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Thread: Are Police Allowed to Robot-Bomb Suspects?

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  1. #1
    Senior Member JohnDoe2's Avatar
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    Are Police Allowed to Robot-Bomb Suspects?

    Are Police Allowed to Robot-Bomb Suspects?

    Experts say yes, and that Dallas is just the beginning.

    By Steven Nelson | Staff Writer July 8, 2016, at 1:54 p.m.


    Police attempt to calm the crowd as someone is arrested following the Dallas sniper shootings. LAURA BUCKMAN/AFP/GETTY IMAGES

    A cop-killing suspect died Friday when Dallas police detonated a “bomb robot” at his parking garage hideout, using a possibly unprecedented policing tactic after 5 officers were shot dead.

    But are American police actually allowed to blow up a suspect?

    Legal experts says under certain circumstances, the answer probably is yes, though special considerations differentiate killings using robotics and explosives from more common defensive shootings.

    The precise details of the robot-bombing are unclear, and experts say facts are essential to the legal analysis, even if existing principles governing use of lethal force apply.

    Dallas police chief David Brown said Friday that authorities used the bomb hours after the chaotic mass shooting during an anti-police violence protest. Ultimately, he said, negotiations failed and the bomb was dispatched.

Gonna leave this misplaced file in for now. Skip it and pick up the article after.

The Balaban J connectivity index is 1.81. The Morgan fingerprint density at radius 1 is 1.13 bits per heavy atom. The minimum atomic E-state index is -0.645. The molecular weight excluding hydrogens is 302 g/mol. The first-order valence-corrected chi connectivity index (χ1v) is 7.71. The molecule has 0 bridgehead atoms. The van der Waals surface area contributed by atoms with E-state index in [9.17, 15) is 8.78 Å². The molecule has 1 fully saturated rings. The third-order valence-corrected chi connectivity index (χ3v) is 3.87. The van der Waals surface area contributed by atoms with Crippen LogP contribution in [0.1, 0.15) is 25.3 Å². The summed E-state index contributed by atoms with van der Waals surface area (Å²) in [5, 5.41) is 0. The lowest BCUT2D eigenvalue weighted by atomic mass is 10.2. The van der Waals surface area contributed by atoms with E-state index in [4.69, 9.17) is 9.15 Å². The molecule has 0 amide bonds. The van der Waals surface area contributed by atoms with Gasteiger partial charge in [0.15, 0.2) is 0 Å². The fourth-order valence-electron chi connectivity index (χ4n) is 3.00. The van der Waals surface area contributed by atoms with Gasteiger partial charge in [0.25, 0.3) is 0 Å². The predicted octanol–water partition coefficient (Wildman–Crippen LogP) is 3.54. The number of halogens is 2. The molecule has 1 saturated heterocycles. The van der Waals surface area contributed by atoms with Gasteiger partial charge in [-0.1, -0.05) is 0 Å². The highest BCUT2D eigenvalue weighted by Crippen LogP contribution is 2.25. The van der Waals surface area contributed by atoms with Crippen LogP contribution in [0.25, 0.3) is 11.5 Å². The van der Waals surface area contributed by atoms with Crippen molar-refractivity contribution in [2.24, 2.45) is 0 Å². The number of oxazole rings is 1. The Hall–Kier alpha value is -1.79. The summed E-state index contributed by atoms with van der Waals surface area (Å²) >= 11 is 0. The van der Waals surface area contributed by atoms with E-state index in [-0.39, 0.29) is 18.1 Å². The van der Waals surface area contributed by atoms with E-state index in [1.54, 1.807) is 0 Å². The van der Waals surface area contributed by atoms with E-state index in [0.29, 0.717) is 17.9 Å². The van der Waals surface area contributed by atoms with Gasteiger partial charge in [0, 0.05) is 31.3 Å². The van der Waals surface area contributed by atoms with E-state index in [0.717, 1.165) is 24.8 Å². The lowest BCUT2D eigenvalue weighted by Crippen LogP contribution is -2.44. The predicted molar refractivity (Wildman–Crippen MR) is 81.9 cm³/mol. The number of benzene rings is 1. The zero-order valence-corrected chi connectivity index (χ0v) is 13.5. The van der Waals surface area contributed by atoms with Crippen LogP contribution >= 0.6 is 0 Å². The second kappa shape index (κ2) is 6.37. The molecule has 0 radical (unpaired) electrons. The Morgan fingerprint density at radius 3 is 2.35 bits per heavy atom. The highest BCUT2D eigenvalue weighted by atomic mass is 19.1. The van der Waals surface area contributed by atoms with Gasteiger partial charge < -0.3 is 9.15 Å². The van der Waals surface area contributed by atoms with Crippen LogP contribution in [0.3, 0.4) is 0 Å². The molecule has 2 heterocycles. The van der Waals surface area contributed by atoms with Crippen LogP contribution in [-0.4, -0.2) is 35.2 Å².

“We cornered one suspect and we tried to negotiate for several hours,” Brown said. “Negotiations broke down, we had an exchange of gunfire with the suspect [and] we saw no other option than to use our bomb robot and place a device on its extension for it to detonate where the suspect was.”

    Brown said “other options would have exposed our officers to grave danger” and that police confirmed the man, later identified as Micah Johnson, 25, died from injuries caused by the bomb.

    The novel use of deadly technology elicited immediate comparisons to targeted drone strikes overseas. But experts say it could well fit within existing legal frameworks for domestic law enforcement killings.

    “One of the questions that inevitably will arise is the immediacy of the threat,” says David Jaros, a law professor at the University of Baltimore. “Obviously the more remote the suspect is and the less immediate the danger, the more difficult lethal force is to justify.”




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    Jaros says it’s wise to avoid rushing to judgment, but that “the question that would have to be asked is, what’s the danger in waiting a little longer?”

    Though he suspects many existing use-of-force principles apply, Jaros says the matter is sure to spur more in-depth legal analysis, though perhaps when a robotic bomb is used against a suspect viewed with greater public sympathy.